Does your makeup crease, cake or smudge throughout the day? You are probably missing the step of finishing powders! In this article, we explain what finishing powders are, and how they differ from other makeup products like setting powders and sprays. We will explain how to use HD powders to get skin that looks airbrushed.
In this article:
What Is Finishing Powder?
Also known as an HD powder, a finishing powder is a makeup powder that is meant to give the skin a blurred effect. These powders can come pressed into a compact or sitting loose in a shake jar.
HD powders are usually made up of powder or minerals that have light-refracting properties. Thanks to those minerals the powders create a photo-focus effect where texture issues like larger pores and fine lines appear minimized or totally disappear.
Finishing powders and HD powders can do the following:
- They blur the skin to minimize the look of larger pores.
- They reflect light in order to make the skin appear more youthful and less wrinkled.
- Finishing powders can minimize the look of texture in the skin.
- Some finishing powders will help lightly mattify the skin, while others can give it a more luminous finish.
- They work as light setting powders for those whose skin is too dry for traditional setting powders.
Finishing Powder vs. Setting Powder vs. Makeup Setting Spray
- The primary purpose of finishing powders and HD powders is to perfect the look of the skin, as a nearly-final step in the makeup routine. They can be applied alone or over a setting powder.
- Unlike finishing powders, setting powders have a completely different primary purpose. The job of a setting powder is to lock foundation into place and increase makeup’s longevity. It is possible for a finishing powder to somewhat set makeup, and it is also possible for a setting powder to have a blurring effect on the skin, but those are usually incidental, as the two products are formulated with different purposes in mind.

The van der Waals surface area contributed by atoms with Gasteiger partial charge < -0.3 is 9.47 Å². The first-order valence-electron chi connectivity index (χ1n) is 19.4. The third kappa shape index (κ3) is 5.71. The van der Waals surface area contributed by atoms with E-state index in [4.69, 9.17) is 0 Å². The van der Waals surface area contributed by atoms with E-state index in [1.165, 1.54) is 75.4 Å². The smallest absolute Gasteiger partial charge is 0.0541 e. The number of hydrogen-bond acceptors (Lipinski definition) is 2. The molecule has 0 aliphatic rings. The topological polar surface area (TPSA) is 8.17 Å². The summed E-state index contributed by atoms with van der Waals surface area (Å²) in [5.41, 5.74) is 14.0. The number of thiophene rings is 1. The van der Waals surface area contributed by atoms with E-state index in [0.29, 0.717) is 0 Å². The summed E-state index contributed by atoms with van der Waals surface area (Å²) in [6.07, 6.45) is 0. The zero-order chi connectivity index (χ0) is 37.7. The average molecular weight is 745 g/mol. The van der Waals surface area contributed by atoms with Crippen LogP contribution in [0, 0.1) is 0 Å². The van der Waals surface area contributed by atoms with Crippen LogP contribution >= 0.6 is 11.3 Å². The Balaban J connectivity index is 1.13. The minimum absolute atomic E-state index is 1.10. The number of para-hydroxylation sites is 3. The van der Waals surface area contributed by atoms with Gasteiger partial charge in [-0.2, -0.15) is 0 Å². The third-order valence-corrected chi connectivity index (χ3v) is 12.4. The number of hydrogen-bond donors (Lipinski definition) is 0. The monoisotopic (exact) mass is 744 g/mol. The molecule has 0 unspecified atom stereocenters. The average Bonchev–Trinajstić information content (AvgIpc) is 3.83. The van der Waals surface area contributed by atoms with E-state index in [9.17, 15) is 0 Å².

- Finishing sprays and makeup setting sprays are a totally different ball game. These sprays, when applied to the skin, help meld layers of foundation with powder in order to give the skin a more hydrated finish and to help increase makeup’s longevity. They can be used on top of both setting powders and finishing powders, although they’re no replacements.
How to Use Finishing Powder
Using finishing powder is super-easy, and these are the application steps to follow:
- Apply Your Face Makeup
Setting powders can be applied over bare skin, but normally they would go on after your normal makeup application – this can include all complexion steps including foundation, setting powder, contour, highlight, and blush. If you need the makeup to last a long time, make sure to set your foundation with a dedicated setting powder. Make sure to buff away any excess powder by using a clean powder brush and circular motions all over your face.
- Tap off the Excess Powder
Dip or swirl a fluffy brush into your finishing powder of choice. Make sure to tap off the excess product, as this is a case where more is definitely not better.
- Apply It
With a gentle motion, sweep the powder unto your face in long downward strokes. If your finishing powder is also doubling as a setting powder, use a tapping motion to apply it instead.
- Add More
Only if necessary, load your brush up with more product in order to cover the whole face.
Examine your face in the mirror – if it’s flawless, you’re good to go. If not, buff your skin away to perfection with a clean, dense powder brush and small, circular motions.
- Apply a Setting Spray
For maximum longevity, set the whole thing with a makeup setting spray.
Photos via @annabellefleur, Instagram